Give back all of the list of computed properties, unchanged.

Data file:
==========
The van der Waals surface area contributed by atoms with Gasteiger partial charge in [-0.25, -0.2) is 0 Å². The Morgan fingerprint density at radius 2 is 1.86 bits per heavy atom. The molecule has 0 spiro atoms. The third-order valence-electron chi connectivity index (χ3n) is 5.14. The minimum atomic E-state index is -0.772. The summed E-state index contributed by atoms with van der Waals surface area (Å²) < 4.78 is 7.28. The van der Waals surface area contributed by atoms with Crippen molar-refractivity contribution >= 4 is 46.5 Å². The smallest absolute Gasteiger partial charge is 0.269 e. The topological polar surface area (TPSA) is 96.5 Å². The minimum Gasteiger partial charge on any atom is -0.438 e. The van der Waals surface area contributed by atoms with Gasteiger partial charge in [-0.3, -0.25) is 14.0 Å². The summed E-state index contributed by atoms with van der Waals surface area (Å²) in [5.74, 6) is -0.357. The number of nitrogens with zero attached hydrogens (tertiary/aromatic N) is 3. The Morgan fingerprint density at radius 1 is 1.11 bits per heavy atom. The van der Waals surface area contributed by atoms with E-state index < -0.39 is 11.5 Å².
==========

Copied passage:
The van der Waals surface area contributed by atoms with Gasteiger partial charge in [-0.25, -0.2) is 0 Å². The Morgan fingerprint density at radius 2 is 1.86 bits per heavy atom. The molecule has 0 spiro atoms. The third-order valence-electron chi connectivity index (χ3n) is 5.14. The minimum atomic E-state index is -0.772. The summed E-state index contributed by atoms with van der Waals surface area (Å²) < 4.78 is 7.28. The van der Waals surface area contributed by atoms with Crippen molar-refractivity contribution >= 4 is 46.5 Å². The smallest absolute Gasteiger partial charge is 0.269 e. The topological polar surface area (TPSA) is 96.5 Å². The minimum Gasteiger partial charge on any atom is -0.438 e. The van der Waals surface area contributed by atoms with Gasteiger partial charge in [-0.3, -0.25) is 14.0 Å². The summed E-state index contributed by atoms with van der Waals surface area (Å²) in [5.74, 6) is -0.357. The number of nitrogens with zero attached hydrogens (tertiary/aromatic N) is 3. The Morgan fingerprint density at radius 1 is 1.11 bits per heavy atom. The van der Waals surface area contributed by atoms with E-state index < -0.39 is 11.5 Å².